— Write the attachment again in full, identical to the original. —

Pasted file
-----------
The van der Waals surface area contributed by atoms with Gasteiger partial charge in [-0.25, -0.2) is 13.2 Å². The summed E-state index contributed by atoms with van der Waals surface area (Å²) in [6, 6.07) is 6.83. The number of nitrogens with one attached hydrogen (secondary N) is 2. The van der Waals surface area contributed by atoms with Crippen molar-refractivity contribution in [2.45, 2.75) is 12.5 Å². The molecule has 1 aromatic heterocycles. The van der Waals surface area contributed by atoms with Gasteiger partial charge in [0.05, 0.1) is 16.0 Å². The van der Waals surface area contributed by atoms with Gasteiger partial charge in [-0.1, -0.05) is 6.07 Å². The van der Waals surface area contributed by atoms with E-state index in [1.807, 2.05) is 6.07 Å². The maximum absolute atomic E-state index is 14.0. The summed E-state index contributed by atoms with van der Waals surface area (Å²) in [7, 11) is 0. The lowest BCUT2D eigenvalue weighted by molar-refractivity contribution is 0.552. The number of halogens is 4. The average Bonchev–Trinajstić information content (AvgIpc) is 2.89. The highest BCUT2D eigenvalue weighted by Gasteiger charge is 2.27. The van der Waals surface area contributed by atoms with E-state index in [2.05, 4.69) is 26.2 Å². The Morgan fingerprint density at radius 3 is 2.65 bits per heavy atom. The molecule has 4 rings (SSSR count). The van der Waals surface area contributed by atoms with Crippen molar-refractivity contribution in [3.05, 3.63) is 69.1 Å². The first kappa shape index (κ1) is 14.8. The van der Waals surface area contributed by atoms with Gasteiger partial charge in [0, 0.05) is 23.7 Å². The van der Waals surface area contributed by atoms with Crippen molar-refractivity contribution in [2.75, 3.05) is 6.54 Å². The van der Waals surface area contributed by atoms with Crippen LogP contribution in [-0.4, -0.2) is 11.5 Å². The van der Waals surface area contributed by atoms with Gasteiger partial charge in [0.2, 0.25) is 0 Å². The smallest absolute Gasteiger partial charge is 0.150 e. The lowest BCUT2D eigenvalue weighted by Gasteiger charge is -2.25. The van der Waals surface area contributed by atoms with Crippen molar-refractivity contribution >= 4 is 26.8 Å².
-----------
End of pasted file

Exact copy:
The van der Waals surface area contributed by atoms with Gasteiger partial charge in [-0.25, -0.2) is 13.2 Å². The summed E-state index contributed by atoms with van der Waals surface area (Å²) in [6, 6.07) is 6.83. The number of nitrogens with one attached hydrogen (secondary N) is 2. The van der Waals surface area contributed by atoms with Crippen molar-refractivity contribution in [2.45, 2.75) is 12.5 Å². The molecule has 1 aromatic heterocycles. The van der Waals surface area contributed by atoms with Gasteiger partial charge in [0.05, 0.1) is 16.0 Å². The van der Waals surface area contributed by atoms with Gasteiger partial charge in [-0.1, -0.05) is 6.07 Å². The van der Waals surface area contributed by atoms with E-state index in [1.807, 2.05) is 6.07 Å². The maximum absolute atomic E-state index is 14.0. The summed E-state index contributed by atoms with van der Waals surface area (Å²) in [7, 11) is 0. The lowest BCUT2D eigenvalue weighted by molar-refractivity contribution is 0.552. The number of halogens is 4. The average Bonchev–Trinajstić information content (AvgIpc) is 2.89. The highest BCUT2D eigenvalue weighted by Gasteiger charge is 2.27. The van der Waals surface area contributed by atoms with E-state index in [2.05, 4.69) is 26.2 Å². The Morgan fingerprint density at radius 3 is 2.65 bits per heavy atom. The molecule has 4 rings (SSSR count). The van der Waals surface area contributed by atoms with Crippen molar-refractivity contribution in [3.05, 3.63) is 69.1 Å². The first kappa shape index (κ1) is 14.8. The van der Waals surface area contributed by atoms with Gasteiger partial charge in [0, 0.05) is 23.7 Å². The van der Waals surface area contributed by atoms with Crippen molar-refractivity contribution in [2.75, 3.05) is 6.54 Å². The van der Waals surface area contributed by atoms with Crippen LogP contribution in [-0.4, -0.2) is 11.5 Å². The van der Waals surface area contributed by atoms with Gasteiger partial charge in [0.2, 0.25) is 0 Å². The smallest absolute Gasteiger partial charge is 0.150 e. The lowest BCUT2D eigenvalue weighted by Gasteiger charge is -2.25. The van der Waals surface area contributed by atoms with Crippen molar-refractivity contribution >= 4 is 26.8 Å².